In his third lecture on April 15, titled “Brexit means Brexit. Britain out of Europe,” Bogdanor sought to explain why the British people are not committed to Europe. He argued that the definitively positive outcome on the 1975 referendum on whether the United Kingdom should remain in the European Union was due to fear of leaving rather than a desire to remain. Emphasizing the historical importance of Brexit, he noted that the negative result of the 2016 referendum by a narrow margin meant that “the House of Commons, for the first time in its history, is enacting legislation in which it did not believe.”  (view lecture)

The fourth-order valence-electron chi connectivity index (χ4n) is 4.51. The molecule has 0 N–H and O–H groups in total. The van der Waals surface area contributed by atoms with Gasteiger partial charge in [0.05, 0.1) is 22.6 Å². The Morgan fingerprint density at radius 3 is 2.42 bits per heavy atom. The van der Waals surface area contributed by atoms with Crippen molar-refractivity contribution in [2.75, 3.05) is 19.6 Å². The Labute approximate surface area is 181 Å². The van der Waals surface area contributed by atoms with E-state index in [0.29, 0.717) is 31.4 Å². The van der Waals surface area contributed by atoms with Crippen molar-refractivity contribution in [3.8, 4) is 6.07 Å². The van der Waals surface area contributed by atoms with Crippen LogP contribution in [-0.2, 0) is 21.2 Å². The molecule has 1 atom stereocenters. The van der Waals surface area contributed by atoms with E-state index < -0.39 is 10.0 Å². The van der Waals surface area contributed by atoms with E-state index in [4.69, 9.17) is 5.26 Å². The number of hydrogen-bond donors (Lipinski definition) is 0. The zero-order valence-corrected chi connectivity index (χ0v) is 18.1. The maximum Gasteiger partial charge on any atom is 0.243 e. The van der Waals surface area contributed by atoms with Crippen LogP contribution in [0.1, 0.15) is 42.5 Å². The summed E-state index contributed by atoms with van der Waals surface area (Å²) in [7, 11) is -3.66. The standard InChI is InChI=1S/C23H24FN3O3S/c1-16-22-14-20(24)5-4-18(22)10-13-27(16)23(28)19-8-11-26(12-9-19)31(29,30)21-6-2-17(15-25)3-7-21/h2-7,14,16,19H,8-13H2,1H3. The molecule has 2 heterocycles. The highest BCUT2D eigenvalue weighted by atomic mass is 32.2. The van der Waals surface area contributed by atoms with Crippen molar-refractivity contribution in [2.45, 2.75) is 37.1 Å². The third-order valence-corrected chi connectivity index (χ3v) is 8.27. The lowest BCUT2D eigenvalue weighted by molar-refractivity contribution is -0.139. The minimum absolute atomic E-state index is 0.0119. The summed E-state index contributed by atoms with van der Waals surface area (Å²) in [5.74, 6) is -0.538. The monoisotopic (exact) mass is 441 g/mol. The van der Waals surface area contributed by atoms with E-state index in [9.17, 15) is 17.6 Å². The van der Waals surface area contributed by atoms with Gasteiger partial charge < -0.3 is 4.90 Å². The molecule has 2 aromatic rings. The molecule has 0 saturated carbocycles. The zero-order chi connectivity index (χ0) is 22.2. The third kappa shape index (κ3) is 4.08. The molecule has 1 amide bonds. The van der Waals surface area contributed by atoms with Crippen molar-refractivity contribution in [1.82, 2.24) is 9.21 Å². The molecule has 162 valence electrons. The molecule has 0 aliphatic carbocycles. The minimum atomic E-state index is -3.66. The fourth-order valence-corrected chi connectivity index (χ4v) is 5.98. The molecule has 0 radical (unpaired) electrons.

Bogdanor explained the influence of Margaret Thatcher’s 1988 Bruges Lecture which he claims has “attracted iconic status among eurosceptics.” As a response to European Commission President Jacques Delors’ speech to the European Parliament pushing for a supranational Europe, her speech (as explained by Bogdanor) warned that economic liberty has been “undermined by the development of monetary union and proposals of a common currency” in the European Union. Bogdanor was careful to point out that Thatcher was not anti-European, though her conception of Europe was more an intergovernmental corporation rather than a supranational organization. He criticized Thatcher’s push for an internal European market, arguing that it was “not possible, in my opinion, to make the distinction between the creation of a single market and further integration. The single market requires integration.”